Academic journal article The Science Teacher

Regenerating Body Parts

Academic journal article The Science Teacher

Regenerating Body Parts

Article excerpt

The summer 2012 action film, "The Amazing Spider-Man," features a villain called the Lizard, a former surgeon who, after losing an arm, experimented with cell generation and reptilian DNA until he could grow back his missing limb. Someday such regeneration may be possible. An article in the journal Physiology looks at the possibilities of cellular regeneration in general and the principles by which hair and feathers regenerate themselves in particular. The authors apply current knowledge about regenerative biology to the emerging field of regenerative medicine.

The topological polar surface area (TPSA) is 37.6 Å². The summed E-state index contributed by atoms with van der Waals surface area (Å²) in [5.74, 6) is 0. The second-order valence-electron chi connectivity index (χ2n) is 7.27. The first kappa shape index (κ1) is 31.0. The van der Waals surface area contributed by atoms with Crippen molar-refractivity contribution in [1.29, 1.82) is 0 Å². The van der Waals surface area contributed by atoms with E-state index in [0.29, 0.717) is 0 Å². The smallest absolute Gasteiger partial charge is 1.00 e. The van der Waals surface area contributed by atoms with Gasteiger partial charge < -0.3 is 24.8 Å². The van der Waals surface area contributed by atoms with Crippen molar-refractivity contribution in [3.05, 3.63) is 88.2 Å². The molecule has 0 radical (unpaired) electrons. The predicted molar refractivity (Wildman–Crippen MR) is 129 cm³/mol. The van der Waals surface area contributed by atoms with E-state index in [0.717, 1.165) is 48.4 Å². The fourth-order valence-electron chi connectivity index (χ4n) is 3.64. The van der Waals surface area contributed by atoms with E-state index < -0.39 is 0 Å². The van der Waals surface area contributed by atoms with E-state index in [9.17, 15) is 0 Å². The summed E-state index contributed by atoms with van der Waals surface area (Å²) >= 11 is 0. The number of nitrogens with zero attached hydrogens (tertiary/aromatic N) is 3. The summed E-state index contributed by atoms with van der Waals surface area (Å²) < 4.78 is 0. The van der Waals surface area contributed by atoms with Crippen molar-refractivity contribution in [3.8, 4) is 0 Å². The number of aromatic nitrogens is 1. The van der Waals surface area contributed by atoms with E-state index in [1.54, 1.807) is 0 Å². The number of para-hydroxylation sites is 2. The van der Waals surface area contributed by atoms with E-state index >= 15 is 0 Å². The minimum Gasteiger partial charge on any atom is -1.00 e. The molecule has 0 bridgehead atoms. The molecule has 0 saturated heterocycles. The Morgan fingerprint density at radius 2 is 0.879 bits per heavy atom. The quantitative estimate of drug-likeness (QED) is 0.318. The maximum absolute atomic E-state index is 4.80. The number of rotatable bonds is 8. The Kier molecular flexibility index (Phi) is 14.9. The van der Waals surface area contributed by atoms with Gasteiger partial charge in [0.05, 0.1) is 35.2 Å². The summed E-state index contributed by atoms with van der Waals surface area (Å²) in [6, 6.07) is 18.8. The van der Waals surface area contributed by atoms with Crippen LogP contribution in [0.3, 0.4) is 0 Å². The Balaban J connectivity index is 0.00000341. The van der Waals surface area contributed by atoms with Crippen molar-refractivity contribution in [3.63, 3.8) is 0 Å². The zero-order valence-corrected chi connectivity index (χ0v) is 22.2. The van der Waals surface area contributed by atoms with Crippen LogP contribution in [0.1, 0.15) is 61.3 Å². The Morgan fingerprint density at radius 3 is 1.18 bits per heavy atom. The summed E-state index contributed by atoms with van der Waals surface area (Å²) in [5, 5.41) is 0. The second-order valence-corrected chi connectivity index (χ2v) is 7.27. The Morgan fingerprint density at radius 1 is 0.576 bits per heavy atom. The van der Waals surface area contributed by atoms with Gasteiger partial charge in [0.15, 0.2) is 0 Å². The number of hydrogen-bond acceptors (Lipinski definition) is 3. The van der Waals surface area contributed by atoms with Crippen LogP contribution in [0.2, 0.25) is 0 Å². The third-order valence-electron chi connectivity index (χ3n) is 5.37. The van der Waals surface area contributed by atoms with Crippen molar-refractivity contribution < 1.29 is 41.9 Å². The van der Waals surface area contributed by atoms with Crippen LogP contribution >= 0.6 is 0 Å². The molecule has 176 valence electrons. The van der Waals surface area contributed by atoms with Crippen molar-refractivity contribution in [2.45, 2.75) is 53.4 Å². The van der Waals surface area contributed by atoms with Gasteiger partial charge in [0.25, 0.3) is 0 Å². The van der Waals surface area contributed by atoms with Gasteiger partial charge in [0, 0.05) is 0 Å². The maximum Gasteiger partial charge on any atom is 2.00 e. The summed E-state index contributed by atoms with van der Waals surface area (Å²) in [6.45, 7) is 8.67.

Animals regularly regenerate hair and feathers by natural processes. The article reviews previous research on this normal regeneration of hair and feathers throughout the lifespan of various birds and mammals. The researchers include what is currently known about the mechanism behind this regrowth as well as what gaps still exist in the knowledge base and remain ripe for future research.

In their article, the authors, including Cheng-Ming Chuong of the University of Southern California, also focus on how extrafollicular environments can regulate hair and feather stem cell activities and how different configurations of stem cells can shape organ forms in different body regions to fulfill changing physiological needs.

The authors examine dozens of papers on normal "physiological regeneration"--the regrowth that happens over the course of an animal's life and not in response to an injury. …

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